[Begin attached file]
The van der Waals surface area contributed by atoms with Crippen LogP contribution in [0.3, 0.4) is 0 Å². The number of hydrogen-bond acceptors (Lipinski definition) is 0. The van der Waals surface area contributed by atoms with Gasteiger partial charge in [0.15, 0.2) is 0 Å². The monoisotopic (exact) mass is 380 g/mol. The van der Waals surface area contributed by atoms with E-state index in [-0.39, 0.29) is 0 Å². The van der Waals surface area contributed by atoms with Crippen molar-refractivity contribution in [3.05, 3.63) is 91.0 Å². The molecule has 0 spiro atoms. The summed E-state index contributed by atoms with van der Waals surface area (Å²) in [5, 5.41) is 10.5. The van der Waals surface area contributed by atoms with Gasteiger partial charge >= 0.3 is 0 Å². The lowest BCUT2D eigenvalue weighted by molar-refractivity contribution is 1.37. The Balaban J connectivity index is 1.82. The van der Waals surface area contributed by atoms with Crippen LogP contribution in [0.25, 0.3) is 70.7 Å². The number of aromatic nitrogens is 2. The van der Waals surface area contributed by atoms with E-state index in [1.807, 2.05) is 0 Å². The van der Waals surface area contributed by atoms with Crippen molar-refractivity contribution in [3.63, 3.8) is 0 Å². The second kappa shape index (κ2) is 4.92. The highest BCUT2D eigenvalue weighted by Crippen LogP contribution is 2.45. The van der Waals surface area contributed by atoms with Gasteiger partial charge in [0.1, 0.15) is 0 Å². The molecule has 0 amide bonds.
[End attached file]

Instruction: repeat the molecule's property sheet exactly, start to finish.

The van der Waals surface area contributed by atoms with Crippen LogP contribution in [0.3, 0.4) is 0 Å². The number of hydrogen-bond acceptors (Lipinski definition) is 0. The van der Waals surface area contributed by atoms with Gasteiger partial charge in [0.15, 0.2) is 0 Å². The monoisotopic (exact) mass is 380 g/mol. The van der Waals surface area contributed by atoms with E-state index in [-0.39, 0.29) is 0 Å². The van der Waals surface area contributed by atoms with Crippen molar-refractivity contribution in [3.05, 3.63) is 91.0 Å². The molecule has 0 spiro atoms. The summed E-state index contributed by atoms with van der Waals surface area (Å²) in [5, 5.41) is 10.5. The van der Waals surface area contributed by atoms with Gasteiger partial charge >= 0.3 is 0 Å². The lowest BCUT2D eigenvalue weighted by molar-refractivity contribution is 1.37. The Balaban J connectivity index is 1.82. The van der Waals surface area contributed by atoms with Crippen LogP contribution in [0.25, 0.3) is 70.7 Å². The number of aromatic nitrogens is 2. The van der Waals surface area contributed by atoms with E-state index in [1.807, 2.05) is 0 Å². The van der Waals surface area contributed by atoms with Crippen molar-refractivity contribution in [3.63, 3.8) is 0 Å². The second kappa shape index (κ2) is 4.92. The highest BCUT2D eigenvalue weighted by Crippen LogP contribution is 2.45. The van der Waals surface area contributed by atoms with Gasteiger partial charge in [0.1, 0.15) is 0 Å². The molecule has 0 amide bonds.